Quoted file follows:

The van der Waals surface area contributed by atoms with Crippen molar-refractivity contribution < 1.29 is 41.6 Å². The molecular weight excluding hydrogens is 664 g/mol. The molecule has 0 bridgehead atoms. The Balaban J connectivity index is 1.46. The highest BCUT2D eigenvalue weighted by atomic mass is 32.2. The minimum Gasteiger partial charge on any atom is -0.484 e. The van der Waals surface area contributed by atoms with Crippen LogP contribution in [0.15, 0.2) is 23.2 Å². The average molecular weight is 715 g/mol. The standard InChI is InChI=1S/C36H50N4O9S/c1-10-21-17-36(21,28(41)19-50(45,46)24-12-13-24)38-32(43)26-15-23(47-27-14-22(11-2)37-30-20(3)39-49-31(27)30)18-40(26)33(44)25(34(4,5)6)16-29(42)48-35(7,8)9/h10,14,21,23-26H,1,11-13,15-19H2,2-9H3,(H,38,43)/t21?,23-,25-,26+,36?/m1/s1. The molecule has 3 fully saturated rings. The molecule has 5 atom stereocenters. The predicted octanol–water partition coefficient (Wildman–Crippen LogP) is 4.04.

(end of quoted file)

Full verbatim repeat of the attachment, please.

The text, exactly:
The van der Waals surface area contributed by atoms with Crippen molar-refractivity contribution < 1.29 is 41.6 Å². The molecular weight excluding hydrogens is 664 g/mol. The molecule has 0 bridgehead atoms. The Balaban J connectivity index is 1.46. The highest BCUT2D eigenvalue weighted by atomic mass is 32.2. The minimum Gasteiger partial charge on any atom is -0.484 e. The van der Waals surface area contributed by atoms with Crippen LogP contribution in [0.15, 0.2) is 23.2 Å². The average molecular weight is 715 g/mol. The standard InChI is InChI=1S/C36H50N4O9S/c1-10-21-17-36(21,28(41)19-50(45,46)24-12-13-24)38-32(43)26-15-23(47-27-14-22(11-2)37-30-20(3)39-49-31(27)30)18-40(26)33(44)25(34(4,5)6)16-29(42)48-35(7,8)9/h10,14,21,23-26H,1,11-13,15-19H2,2-9H3,(H,38,43)/t21?,23-,25-,26+,36?/m1/s1. The molecule has 3 fully saturated rings. The molecule has 5 atom stereocenters. The predicted octanol–water partition coefficient (Wildman–Crippen LogP) is 4.04.